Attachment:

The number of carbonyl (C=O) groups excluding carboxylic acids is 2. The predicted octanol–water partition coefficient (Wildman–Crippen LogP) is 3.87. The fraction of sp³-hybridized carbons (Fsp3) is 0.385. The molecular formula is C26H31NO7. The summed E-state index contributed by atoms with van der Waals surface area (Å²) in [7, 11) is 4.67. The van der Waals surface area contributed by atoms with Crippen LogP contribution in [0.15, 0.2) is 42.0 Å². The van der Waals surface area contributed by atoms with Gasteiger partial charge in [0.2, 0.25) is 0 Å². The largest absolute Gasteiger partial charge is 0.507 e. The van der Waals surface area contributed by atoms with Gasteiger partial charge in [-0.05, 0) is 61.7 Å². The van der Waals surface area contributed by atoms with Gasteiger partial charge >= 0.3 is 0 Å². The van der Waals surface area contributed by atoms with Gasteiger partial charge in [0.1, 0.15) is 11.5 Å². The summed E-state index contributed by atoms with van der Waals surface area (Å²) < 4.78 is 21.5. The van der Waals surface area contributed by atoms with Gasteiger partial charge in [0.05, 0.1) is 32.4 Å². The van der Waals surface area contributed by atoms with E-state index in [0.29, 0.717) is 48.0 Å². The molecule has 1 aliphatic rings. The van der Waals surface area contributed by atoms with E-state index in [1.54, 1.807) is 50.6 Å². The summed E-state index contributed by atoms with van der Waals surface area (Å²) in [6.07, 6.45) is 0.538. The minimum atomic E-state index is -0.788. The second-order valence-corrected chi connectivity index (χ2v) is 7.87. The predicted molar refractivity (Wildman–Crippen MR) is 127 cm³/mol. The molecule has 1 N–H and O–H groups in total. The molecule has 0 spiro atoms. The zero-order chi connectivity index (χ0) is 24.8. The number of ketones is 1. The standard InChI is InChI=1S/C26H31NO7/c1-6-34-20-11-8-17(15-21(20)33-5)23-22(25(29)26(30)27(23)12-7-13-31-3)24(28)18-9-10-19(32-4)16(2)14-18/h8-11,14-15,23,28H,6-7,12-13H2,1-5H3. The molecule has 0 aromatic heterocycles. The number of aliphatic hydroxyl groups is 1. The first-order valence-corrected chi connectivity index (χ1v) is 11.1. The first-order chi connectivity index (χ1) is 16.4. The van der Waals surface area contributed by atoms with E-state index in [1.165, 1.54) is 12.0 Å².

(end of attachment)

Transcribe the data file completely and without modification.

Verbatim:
The number of carbonyl (C=O) groups excluding carboxylic acids is 2. The predicted octanol–water partition coefficient (Wildman–Crippen LogP) is 3.87. The fraction of sp³-hybridized carbons (Fsp3) is 0.385. The molecular formula is C26H31NO7. The summed E-state index contributed by atoms with van der Waals surface area (Å²) in [7, 11) is 4.67. The van der Waals surface area contributed by atoms with Crippen LogP contribution in [0.15, 0.2) is 42.0 Å². The van der Waals surface area contributed by atoms with Gasteiger partial charge in [0.2, 0.25) is 0 Å². The largest absolute Gasteiger partial charge is 0.507 e. The van der Waals surface area contributed by atoms with Gasteiger partial charge in [-0.05, 0) is 61.7 Å². The van der Waals surface area contributed by atoms with Gasteiger partial charge >= 0.3 is 0 Å². The van der Waals surface area contributed by atoms with Gasteiger partial charge in [0.1, 0.15) is 11.5 Å². The summed E-state index contributed by atoms with van der Waals surface area (Å²) < 4.78 is 21.5. The van der Waals surface area contributed by atoms with Gasteiger partial charge in [0.05, 0.1) is 32.4 Å². The van der Waals surface area contributed by atoms with E-state index in [0.29, 0.717) is 48.0 Å². The molecule has 1 aliphatic rings. The van der Waals surface area contributed by atoms with E-state index in [1.54, 1.807) is 50.6 Å². The summed E-state index contributed by atoms with van der Waals surface area (Å²) in [6.07, 6.45) is 0.538. The minimum atomic E-state index is -0.788. The second-order valence-corrected chi connectivity index (χ2v) is 7.87. The predicted molar refractivity (Wildman–Crippen MR) is 127 cm³/mol. The molecule has 1 N–H and O–H groups in total. The molecule has 0 spiro atoms. The zero-order chi connectivity index (χ0) is 24.8. The number of ketones is 1. The standard InChI is InChI=1S/C26H31NO7/c1-6-34-20-11-8-17(15-21(20)33-5)23-22(25(29)26(30)27(23)12-7-13-31-3)24(28)18-9-10-19(32-4)16(2)14-18/h8-11,14-15,23,28H,6-7,12-13H2,1-5H3. The molecule has 0 aromatic heterocycles. The number of aliphatic hydroxyl groups is 1. The first-order valence-corrected chi connectivity index (χ1v) is 11.1. The first-order chi connectivity index (χ1) is 16.4. The van der Waals surface area contributed by atoms with E-state index in [1.165, 1.54) is 12.0 Å².